This Morning Outside
by Diane Porter
August 12, 2010
A ruby-throated hummingbird drops by for a snack of sugar solution. Mmmm.
This is probably an immature male, hatched this summer. Adult females usually have whiter throats than we see here. But I could be wrong on this bird. It's difficult to tell an immature male from an adult female unless you have it in your hand and can examine the shapes of the wing feathers. Adult females and first-summer birds of both sexes have rounded tails with white corners.
Now an adult male rubythroat would be easy to recognize. He would have, well, a ruby throat. And his tail would be forked, with no white spots.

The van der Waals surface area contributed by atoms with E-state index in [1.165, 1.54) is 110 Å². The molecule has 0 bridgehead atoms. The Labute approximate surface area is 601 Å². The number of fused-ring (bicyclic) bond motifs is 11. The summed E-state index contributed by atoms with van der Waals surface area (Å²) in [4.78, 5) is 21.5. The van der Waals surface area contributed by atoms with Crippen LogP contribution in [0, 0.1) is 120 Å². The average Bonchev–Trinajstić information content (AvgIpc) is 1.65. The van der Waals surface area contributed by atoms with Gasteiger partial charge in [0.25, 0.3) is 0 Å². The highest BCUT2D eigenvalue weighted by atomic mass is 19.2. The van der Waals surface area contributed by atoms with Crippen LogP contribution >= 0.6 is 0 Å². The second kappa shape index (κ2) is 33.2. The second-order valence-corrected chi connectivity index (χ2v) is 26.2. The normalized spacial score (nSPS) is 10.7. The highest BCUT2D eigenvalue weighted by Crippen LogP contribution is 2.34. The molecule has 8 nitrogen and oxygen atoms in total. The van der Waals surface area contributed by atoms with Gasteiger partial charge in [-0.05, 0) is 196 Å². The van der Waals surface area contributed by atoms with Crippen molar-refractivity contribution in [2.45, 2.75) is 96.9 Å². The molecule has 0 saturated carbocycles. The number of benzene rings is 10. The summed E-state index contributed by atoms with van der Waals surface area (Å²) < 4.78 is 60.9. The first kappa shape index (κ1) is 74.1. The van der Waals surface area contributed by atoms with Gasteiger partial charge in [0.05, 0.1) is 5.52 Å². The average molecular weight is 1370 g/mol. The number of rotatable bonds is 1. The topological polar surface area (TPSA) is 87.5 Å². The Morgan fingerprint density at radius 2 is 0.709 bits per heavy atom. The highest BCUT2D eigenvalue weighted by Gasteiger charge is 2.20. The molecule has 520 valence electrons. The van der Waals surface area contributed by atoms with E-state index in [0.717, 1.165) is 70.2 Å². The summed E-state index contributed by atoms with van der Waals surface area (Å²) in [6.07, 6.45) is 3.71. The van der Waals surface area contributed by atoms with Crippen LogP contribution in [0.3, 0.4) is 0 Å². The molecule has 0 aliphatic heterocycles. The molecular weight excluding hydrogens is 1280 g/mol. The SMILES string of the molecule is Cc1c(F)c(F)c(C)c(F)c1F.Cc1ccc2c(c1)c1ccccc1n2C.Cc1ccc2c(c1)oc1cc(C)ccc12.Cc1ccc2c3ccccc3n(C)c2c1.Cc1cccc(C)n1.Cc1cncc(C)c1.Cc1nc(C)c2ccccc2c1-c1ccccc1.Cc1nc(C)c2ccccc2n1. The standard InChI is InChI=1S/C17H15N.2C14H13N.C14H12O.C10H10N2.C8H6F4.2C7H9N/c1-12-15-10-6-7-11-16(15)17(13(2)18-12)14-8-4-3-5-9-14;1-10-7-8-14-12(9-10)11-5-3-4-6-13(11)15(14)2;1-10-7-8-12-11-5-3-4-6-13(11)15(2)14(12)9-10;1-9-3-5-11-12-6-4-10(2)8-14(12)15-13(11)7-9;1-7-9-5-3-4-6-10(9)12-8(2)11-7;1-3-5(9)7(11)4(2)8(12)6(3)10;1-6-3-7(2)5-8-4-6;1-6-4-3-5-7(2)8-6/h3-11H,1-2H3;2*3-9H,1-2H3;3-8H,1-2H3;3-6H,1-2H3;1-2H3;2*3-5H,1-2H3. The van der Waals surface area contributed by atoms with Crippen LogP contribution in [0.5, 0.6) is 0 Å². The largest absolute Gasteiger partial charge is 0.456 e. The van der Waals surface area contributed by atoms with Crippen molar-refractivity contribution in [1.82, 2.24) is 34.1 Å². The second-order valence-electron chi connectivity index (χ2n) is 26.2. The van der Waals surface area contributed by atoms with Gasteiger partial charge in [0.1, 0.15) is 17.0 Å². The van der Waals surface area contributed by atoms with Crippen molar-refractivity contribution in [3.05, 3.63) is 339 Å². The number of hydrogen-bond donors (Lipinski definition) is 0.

When hummingbirds first show up in spring, they are all adults, and so it's easy to tell males from females, by either their throats or their tails. But in late summer, life is more complicated, with young of both sexes looking a lot like adult females.